India: Confident in Obama

Ask not what India can do for America but what projected President-Elect Barack Obama can do for India. This, at least, is what many Indians are asking in their blogs as the world awaits the confirmation of the news. From bilateral relations to immigration, Indians are sounding off their confidence when it comes to Obama. To them, there was nobody else more qualified to be the next president of the United States.

Three Months in Delhi describes Indian sentiments in his blog:

“Indians see Obama as a kindly face, and have done so colourblind. Obama is celebrated here, his profile on the masthead of the Times of India almost every day for the past two weeks. It would be interesting to take a poll of how many Indians realise that the votes have yet to be counted.”

With their eyes glued to their laptops, Three Months in Delhi blogged about watching the elections with American friends in New Delhi.

“Tonight represents the pinnacle of this month's anticipation. Five Americans live with me, the lone Brit – two from New York, one from San Francisco, another from St Louis and a last, unfortunately, from Wisconsin, America’s equivalent of Bognor. Since we’re all journalists, we’re all, according to most Republicans at least, Obamaphiles who have controlled this entire election campaign, steering it in the Democrats’ favour. They’re probably right. Therefore, for lack of dinnertime debate, we spend our evening swapping internet satire, from Sarah Palin being fooled by comedians to, well, Sarah Palin being fooled by comedians. There has also been a breakdancing Obama, a Halloween Palin, and a hamster-faced McCain. The latter didn’t even need any photoshopping.”

In any case, election mania has by no means been confined to our household. India, like most other countries outside America, has become Obama-crazy, says this blogger.

“The newspapers have, for days, asked, not ‘what India can do for America’ but ‘what Obama can do for India.’ The election result a foregone conclusion, of course. But what seems more interesting is that where America demanded of India circa Dubya Bush, India is expecting some kind of recompense from the first Black President.”

The question whether or not Indians will have any difficulty getting working visas to the US in the future is what concerns blogger Krittivas Mukherjee the most.

Since the first Indians came to the United States in the late 18th Century for work, several thousand more aspire to one day work in what is still referred to as the land of ‘milk and honey’ one day.

Mukherjee wonders out loud in Blogbharti, “Who’s good for India?”

“On the economy, Republican presidents have historically been far more supportive of higher work permit quotas for Indian workers, and push more for free trade.

Obama has voted to reduce the number of H1B visas issued to foreign workers. McCain is said to favour more H1B visas.”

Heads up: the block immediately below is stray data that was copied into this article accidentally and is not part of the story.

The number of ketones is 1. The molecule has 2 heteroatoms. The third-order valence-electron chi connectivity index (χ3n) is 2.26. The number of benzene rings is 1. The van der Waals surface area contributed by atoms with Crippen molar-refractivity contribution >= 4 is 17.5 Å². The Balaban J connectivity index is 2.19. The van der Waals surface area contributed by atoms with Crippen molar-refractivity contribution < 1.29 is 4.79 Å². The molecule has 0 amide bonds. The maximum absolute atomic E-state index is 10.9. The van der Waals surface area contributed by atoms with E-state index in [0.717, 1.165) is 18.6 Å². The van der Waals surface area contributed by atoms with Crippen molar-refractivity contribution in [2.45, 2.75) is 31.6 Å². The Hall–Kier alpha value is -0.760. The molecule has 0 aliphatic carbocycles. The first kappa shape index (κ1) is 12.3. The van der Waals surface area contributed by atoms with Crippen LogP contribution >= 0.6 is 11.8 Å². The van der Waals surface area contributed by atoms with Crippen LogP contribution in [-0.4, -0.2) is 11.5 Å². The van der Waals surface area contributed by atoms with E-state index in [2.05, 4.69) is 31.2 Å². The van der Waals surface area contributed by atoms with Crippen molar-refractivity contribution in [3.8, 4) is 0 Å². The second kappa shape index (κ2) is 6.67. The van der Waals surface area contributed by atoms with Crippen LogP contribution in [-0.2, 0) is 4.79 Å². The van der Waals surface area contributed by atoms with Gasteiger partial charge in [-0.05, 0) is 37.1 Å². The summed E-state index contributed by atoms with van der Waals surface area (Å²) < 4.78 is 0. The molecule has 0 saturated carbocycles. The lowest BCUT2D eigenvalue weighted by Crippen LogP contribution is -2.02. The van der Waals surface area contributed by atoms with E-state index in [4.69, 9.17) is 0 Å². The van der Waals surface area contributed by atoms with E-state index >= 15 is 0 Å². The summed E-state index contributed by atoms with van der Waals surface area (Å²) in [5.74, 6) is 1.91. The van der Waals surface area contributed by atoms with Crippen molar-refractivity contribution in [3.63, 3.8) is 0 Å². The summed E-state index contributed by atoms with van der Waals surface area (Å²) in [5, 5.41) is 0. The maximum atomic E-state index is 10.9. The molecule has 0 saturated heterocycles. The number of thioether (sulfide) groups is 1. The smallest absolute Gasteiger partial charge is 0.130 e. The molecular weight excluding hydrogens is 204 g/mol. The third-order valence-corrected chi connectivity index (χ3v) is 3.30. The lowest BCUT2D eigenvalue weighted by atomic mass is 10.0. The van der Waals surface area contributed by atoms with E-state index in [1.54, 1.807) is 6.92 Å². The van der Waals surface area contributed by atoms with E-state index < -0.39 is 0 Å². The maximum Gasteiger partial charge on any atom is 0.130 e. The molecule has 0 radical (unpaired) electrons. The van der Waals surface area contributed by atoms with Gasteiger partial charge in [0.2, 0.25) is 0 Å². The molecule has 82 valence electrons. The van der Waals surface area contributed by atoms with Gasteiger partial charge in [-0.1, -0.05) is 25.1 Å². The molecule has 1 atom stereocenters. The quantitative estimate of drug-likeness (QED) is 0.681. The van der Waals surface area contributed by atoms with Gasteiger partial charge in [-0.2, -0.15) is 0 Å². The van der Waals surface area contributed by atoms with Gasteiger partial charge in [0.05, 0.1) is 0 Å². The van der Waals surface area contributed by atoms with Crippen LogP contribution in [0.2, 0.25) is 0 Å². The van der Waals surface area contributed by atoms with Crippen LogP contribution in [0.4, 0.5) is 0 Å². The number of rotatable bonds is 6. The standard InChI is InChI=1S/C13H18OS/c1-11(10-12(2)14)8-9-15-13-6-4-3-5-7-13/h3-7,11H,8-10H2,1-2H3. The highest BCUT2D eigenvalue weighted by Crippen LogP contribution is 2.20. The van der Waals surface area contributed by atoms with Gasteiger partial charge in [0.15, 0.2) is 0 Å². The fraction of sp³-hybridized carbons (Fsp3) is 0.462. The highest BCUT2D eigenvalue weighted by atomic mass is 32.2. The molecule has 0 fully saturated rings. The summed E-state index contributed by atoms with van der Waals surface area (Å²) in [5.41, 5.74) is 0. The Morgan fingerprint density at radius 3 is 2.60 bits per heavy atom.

With his wife glued to the television watching CNN India in English, eleventoes said his head “exploded” after he heard three Indian political faces jabber on about the Deep South. He even threatened replacing his bride if she didn't stop watching television.

“They just called South Carolina for McCain.

“I think my head just exploded hearing three Indian political faces jabbering on about the deep south.

“Now they've flipped to Wolf B on the CNN proper.

“Oddly enough, he's more alien to me than the CNN IBN faces.

“I want to sever his head from his neck to see if he bleeds straw or not.

”My brain is melting from exposure to nonstop factoids about black people in the south voting for Obama and crackers voting for McCain.

”My God. It's full of stars.

”If she doesn't stop this soon I may need a new wife.”

American presidential elections provide a near perfect test to understand the difference between European and Asian world views, even if the two continents are far from united internally. If you want America to lead by the power of example, you favour Barack Obama; if you want to be reassured by the continuation of America’s power in a traditional security sense, you probably prefer John McCain, says shinai.

“Whereas a majority of Europeans – with the exception of those who for historical and geographic reasons are obsessed with the return of the “Russian bear” – support Obama, a majority of Asians, particular among the elite, seem to support McCain. This difference stems above all from strategic considerations, but it probably also contains a cultural dimension.

“In Asia, Indonesia may look “European” in its Obama craze, but it essentially constitutes an anomaly, easily explainable by Obama’s brief Indonesian upbringing. Otherwise, and for very different reasons, a majority of Asian elites are awaiting the growing possibility of an Obama victory with some bewilderment and even apprehension. For example, Japanese elites tend to favour continuity over change. In their mind, the hard power of the United States is more important than its soft power, and their vision of an America “bound to lead” is largely unchanged. For them, the US is above all the strategic counterweight needed to balance China. But the Chinese, too, may very likely be favouring McCain, for the opposite reason. The decline of America’s image and influence in the world does not annoy them. As Asia’s leading power, China has seized the mantle of “hope” from the US. America could regain it under Obama, but not under McCain. Why favour change, when continuity works so well? Indian elites reach the same conclusion for different reasons.”

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